Meredith Corporation unloaded Sports Illustrated for a mere $110 million last May.
Marketing and brand development company Authentic Brands Group was the buyer. Authentic Brands, which owns licensing rights to companies like Juicy Couture and celebrities like Muhammad Ali, has zero experience running a media company.
Given their need for help, the new owner of this classic title inked a deal with Maven in Seattle to run the editorial needs of the magazine.
Maven was founded in 2016 by James Heckman, who co-founded Rivals.com, a constellation of college recruiting websites that was acquired by Yahoo.
This morning I received a press release from Maven and SI’s leadership team. Here are a few highlights from the release, which was emailed to SI staffers last night:
Sports Illustrated—on any platform—is not being taken over by or replaced with an army of bloggers and inexperienced local reporters.
Maven will help extend Sports Illustrated’s reach into local journalism by building a coalition of journalists to cover pro teams and major college programs with skill, tenacity and timeliness to match the best beat reporters anywhere in the industry. This is in addition to—not instead of—the journalism SI has always produced from a national perspective. It cannot be said enough: These are professional, credentialed, on-the-ground-journalists, not stay-at-home bloggers.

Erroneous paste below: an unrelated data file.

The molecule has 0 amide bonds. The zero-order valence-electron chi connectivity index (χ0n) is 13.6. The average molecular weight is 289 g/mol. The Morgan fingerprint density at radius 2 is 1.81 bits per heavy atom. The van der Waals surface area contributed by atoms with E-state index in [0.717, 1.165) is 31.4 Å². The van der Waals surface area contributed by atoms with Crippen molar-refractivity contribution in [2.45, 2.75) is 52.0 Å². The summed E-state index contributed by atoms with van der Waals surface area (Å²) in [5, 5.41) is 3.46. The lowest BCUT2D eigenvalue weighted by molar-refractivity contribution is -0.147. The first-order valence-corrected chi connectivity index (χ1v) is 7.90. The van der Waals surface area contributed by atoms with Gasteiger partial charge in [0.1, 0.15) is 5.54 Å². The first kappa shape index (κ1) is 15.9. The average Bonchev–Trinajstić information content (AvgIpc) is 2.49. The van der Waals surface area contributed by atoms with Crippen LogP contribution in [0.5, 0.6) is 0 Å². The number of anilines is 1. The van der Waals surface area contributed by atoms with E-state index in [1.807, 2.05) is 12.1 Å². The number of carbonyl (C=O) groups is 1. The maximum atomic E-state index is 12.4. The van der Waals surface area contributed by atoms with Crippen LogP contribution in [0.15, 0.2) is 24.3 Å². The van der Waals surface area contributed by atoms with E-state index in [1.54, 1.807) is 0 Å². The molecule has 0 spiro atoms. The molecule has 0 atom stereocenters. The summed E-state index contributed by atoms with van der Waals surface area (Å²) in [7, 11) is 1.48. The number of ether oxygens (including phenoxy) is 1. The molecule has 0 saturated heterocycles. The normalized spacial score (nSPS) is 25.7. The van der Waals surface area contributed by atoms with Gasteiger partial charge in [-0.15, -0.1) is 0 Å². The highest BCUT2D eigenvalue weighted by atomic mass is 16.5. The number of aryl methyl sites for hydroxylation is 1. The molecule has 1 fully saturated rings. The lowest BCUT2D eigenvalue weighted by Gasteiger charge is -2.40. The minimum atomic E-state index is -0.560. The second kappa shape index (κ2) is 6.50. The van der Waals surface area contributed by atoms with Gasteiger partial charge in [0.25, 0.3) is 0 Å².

In other words, digital disruption is real, but legacy media traditions remain. For staff morale reasons, Maven wants to instill a hierarchy where star journalists are the reason to read SI. Management wants the high paid writers to believe this and to some degree they want the audience to also buy-in. However, the new owners and operators also want to make money.
Here’s more from the presser:
Evolution is always difficult, particularly when it alters career arcs and newsroom staffs. But the status quo must change, in media in general and at SI specifically. In the past decade, more than $100 million in costs have been ripped out of the SI business, over 200 staffers were cut, and the company saw significant declines in every major business indicator over the last five years. A focus on quarterly numbers, along with corporate instability, suffocated SI’s ability to grow and invest.
Maven has a strategy to strengthen that bond and extend it to new, different and bigger audiences.
In other words, Maven and Authentic Brands Group are the saviors of the magazine that was once gutted by the big media company that sadly neglected it.
If only things were as simple as they’re portrayed to be in press releases.
The reality is consumers of sports news have more options than ever today, and some of the best options available are offered by startup media companies run by digital natives.